posted by Yowser at 5:41 PM on November 17, 2012 [2 favorites]


When I go to the turbulenz site, Firefox just shows a calming blue/white gradient.

Here's the developer's site, fwiw.
posted by box at 5:47 PM on November 17, 2012


It is exceedingly annoying when you accidently click outside the window and click on something unrelated to the game, causing it to freeze up for several seconds.

It is wrath-producing when one of those things is one of the many obnoxious links to other websites surrounding the game, ending your run more surely than any horde of enemy bullets.
posted by JHarris at 6:00 PM on November 17, 2012


If it works for you, it's pretty impressive. Played just fine in Chrome/Stable. Short Javascript loader bar, then a smooth fast multiplayer game with synchronized controls, sound. It's cool that this is possible now.

The game is fun. It's annoying in multiplayer that one player can die and then have to wait for the others. Also groups of bullets seem to disappear after being on screen for awhile; odd choice for a bullet hell game.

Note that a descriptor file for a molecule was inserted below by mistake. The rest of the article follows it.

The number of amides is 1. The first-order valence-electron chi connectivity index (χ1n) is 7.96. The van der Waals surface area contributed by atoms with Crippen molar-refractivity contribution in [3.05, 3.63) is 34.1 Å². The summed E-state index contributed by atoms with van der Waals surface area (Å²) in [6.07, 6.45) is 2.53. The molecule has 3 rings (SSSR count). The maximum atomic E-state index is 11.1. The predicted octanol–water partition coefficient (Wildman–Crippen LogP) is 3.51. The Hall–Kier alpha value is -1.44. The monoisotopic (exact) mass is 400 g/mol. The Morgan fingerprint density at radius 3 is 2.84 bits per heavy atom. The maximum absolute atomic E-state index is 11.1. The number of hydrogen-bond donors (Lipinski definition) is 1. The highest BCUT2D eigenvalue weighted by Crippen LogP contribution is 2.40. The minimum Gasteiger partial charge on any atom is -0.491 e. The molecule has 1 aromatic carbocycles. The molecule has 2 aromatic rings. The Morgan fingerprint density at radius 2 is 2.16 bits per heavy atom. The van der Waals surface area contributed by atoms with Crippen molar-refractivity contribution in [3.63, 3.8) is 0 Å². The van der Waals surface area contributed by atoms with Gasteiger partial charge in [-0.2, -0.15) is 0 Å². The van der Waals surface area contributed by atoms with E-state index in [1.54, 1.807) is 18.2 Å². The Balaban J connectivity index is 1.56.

posted by Nelson at 6:07 PM on November 17, 2012


MetaFilter: an incomprehensible, fuzzy looking bowl of chaos.
posted by jimmythefish at 7:00 PM on November 17, 2012


Runs well in Firefox 16 release candidate.
posted by gen at 7:06 PM on November 17, 2012


35 million on my first game.

Who knew all it took for me to not be horrible at shmups was WASD controls?
posted by andreaazure at 7:24 PM on November 17, 2012


OK, tried Firefox 16 and IE10 on Windows 8. Requires the download and execution of a binary executable. Doesn't work on my Windows Rt machine (no binaries can be installed).

So it's "HTML5" in the sense that a Windows Store app might be coded in HTML5 and JavaScript before it's compiled? Which still seems pretty cool to me, given how much of an arse HTML5 seems to be compared to anyone's native code, but not "This is an HTML5 version!" in the understood sense of "This will work in any modern browser!"?

Maybe it works in Chrome and Safari without third-party binaries, or on the Mac, or iOS... ah, HTML5...